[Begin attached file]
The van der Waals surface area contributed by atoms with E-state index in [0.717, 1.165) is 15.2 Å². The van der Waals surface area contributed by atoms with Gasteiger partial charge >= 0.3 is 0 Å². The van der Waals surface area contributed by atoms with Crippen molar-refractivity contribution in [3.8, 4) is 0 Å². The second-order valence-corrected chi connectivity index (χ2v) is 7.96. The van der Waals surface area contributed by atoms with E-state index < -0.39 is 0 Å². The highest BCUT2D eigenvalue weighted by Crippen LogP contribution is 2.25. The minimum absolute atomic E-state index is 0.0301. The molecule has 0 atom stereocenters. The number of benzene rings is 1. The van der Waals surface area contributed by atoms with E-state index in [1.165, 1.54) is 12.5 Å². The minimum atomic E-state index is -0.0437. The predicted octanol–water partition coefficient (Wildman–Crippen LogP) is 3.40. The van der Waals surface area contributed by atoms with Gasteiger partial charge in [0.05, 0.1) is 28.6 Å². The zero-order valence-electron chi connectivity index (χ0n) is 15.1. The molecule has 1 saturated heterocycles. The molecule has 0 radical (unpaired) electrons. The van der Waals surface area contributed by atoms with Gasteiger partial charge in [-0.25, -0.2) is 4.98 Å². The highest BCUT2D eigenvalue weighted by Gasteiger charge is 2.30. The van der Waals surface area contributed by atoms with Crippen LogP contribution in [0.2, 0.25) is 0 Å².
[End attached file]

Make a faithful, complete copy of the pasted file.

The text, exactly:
The van der Waals surface area contributed by atoms with E-state index in [0.717, 1.165) is 15.2 Å². The van der Waals surface area contributed by atoms with Gasteiger partial charge >= 0.3 is 0 Å². The van der Waals surface area contributed by atoms with Crippen molar-refractivity contribution in [3.8, 4) is 0 Å². The second-order valence-corrected chi connectivity index (χ2v) is 7.96. The van der Waals surface area contributed by atoms with E-state index < -0.39 is 0 Å². The highest BCUT2D eigenvalue weighted by Crippen LogP contribution is 2.25. The minimum absolute atomic E-state index is 0.0301. The molecule has 0 atom stereocenters. The number of benzene rings is 1. The van der Waals surface area contributed by atoms with E-state index in [1.165, 1.54) is 12.5 Å². The minimum atomic E-state index is -0.0437. The predicted octanol–water partition coefficient (Wildman–Crippen LogP) is 3.40. The van der Waals surface area contributed by atoms with Gasteiger partial charge in [0.05, 0.1) is 28.6 Å². The zero-order valence-electron chi connectivity index (χ0n) is 15.1. The molecule has 1 saturated heterocycles. The molecule has 0 radical (unpaired) electrons. The van der Waals surface area contributed by atoms with Gasteiger partial charge in [-0.25, -0.2) is 4.98 Å². The highest BCUT2D eigenvalue weighted by Gasteiger charge is 2.30. The van der Waals surface area contributed by atoms with Crippen LogP contribution in [0.2, 0.25) is 0 Å².